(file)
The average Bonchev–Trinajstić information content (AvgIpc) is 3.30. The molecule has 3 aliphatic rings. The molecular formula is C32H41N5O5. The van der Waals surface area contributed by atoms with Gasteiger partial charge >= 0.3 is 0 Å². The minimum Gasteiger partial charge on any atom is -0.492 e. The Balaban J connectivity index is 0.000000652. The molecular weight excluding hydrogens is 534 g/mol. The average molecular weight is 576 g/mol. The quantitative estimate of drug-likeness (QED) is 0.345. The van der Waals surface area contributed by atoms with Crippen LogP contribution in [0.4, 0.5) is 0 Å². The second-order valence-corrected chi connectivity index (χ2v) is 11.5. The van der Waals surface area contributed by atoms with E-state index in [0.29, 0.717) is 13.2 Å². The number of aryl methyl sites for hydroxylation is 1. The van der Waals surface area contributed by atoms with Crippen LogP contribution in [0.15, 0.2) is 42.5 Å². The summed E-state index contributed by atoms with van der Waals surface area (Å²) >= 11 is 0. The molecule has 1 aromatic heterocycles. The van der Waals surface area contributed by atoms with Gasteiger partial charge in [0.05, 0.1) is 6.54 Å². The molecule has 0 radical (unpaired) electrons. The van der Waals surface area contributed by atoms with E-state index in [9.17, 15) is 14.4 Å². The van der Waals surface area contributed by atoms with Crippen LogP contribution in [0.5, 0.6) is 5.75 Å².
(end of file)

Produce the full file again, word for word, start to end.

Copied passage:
The average Bonchev–Trinajstić information content (AvgIpc) is 3.30. The molecule has 3 aliphatic rings. The molecular formula is C32H41N5O5. The van der Waals surface area contributed by atoms with Gasteiger partial charge >= 0.3 is 0 Å². The minimum Gasteiger partial charge on any atom is -0.492 e. The Balaban J connectivity index is 0.000000652. The molecular weight excluding hydrogens is 534 g/mol. The average molecular weight is 576 g/mol. The quantitative estimate of drug-likeness (QED) is 0.345. The van der Waals surface area contributed by atoms with Crippen LogP contribution in [0.4, 0.5) is 0 Å². The second-order valence-corrected chi connectivity index (χ2v) is 11.5. The van der Waals surface area contributed by atoms with E-state index in [0.29, 0.717) is 13.2 Å². The number of aryl methyl sites for hydroxylation is 1. The van der Waals surface area contributed by atoms with Crippen LogP contribution in [0.15, 0.2) is 42.5 Å². The summed E-state index contributed by atoms with van der Waals surface area (Å²) >= 11 is 0. The molecule has 1 aromatic heterocycles. The van der Waals surface area contributed by atoms with Gasteiger partial charge in [0.05, 0.1) is 6.54 Å². The molecule has 0 radical (unpaired) electrons. The van der Waals surface area contributed by atoms with E-state index in [9.17, 15) is 14.4 Å². The van der Waals surface area contributed by atoms with Crippen LogP contribution in [0.5, 0.6) is 5.75 Å².